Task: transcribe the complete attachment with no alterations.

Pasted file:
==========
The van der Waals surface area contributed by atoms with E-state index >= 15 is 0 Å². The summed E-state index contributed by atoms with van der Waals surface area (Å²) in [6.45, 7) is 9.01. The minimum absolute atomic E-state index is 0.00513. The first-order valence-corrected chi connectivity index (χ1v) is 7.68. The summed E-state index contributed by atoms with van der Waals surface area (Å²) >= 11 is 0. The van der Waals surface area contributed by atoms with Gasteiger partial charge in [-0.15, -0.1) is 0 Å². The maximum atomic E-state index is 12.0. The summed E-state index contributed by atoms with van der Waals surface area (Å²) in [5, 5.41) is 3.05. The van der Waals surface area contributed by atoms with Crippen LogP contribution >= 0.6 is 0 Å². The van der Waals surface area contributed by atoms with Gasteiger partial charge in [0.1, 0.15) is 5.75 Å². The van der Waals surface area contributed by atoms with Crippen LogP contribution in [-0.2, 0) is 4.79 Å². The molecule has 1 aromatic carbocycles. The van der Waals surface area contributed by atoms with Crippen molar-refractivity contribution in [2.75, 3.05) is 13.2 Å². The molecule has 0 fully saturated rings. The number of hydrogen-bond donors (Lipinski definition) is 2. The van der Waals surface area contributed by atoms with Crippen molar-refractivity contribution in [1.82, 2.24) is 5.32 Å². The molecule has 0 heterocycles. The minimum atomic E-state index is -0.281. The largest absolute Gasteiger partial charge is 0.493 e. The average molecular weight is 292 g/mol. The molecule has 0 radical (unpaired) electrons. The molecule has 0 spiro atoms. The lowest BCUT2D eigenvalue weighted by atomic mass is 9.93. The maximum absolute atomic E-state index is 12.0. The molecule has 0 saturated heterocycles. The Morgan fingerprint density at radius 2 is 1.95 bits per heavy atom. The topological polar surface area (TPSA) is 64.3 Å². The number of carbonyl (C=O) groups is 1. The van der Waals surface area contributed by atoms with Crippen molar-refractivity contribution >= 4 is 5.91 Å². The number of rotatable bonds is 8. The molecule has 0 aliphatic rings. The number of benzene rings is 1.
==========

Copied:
The van der Waals surface area contributed by atoms with E-state index >= 15 is 0 Å². The summed E-state index contributed by atoms with van der Waals surface area (Å²) in [6.45, 7) is 9.01. The minimum absolute atomic E-state index is 0.00513. The first-order valence-corrected chi connectivity index (χ1v) is 7.68. The summed E-state index contributed by atoms with van der Waals surface area (Å²) >= 11 is 0. The van der Waals surface area contributed by atoms with Gasteiger partial charge in [-0.15, -0.1) is 0 Å². The maximum atomic E-state index is 12.0. The summed E-state index contributed by atoms with van der Waals surface area (Å²) in [5, 5.41) is 3.05. The van der Waals surface area contributed by atoms with Crippen LogP contribution >= 0.6 is 0 Å². The van der Waals surface area contributed by atoms with Gasteiger partial charge in [0.1, 0.15) is 5.75 Å². The van der Waals surface area contributed by atoms with Crippen LogP contribution in [-0.2, 0) is 4.79 Å². The molecule has 1 aromatic carbocycles. The van der Waals surface area contributed by atoms with Crippen molar-refractivity contribution in [2.75, 3.05) is 13.2 Å². The molecule has 0 fully saturated rings. The number of hydrogen-bond donors (Lipinski definition) is 2. The van der Waals surface area contributed by atoms with Crippen molar-refractivity contribution in [1.82, 2.24) is 5.32 Å². The molecule has 0 heterocycles. The minimum atomic E-state index is -0.281. The largest absolute Gasteiger partial charge is 0.493 e. The average molecular weight is 292 g/mol. The molecule has 0 radical (unpaired) electrons. The molecule has 0 spiro atoms. The lowest BCUT2D eigenvalue weighted by atomic mass is 9.93. The maximum absolute atomic E-state index is 12.0. The molecule has 0 saturated heterocycles. The Morgan fingerprint density at radius 2 is 1.95 bits per heavy atom. The topological polar surface area (TPSA) is 64.3 Å². The number of carbonyl (C=O) groups is 1. The van der Waals surface area contributed by atoms with Crippen molar-refractivity contribution >= 4 is 5.91 Å². The number of rotatable bonds is 8. The molecule has 0 aliphatic rings. The number of benzene rings is 1.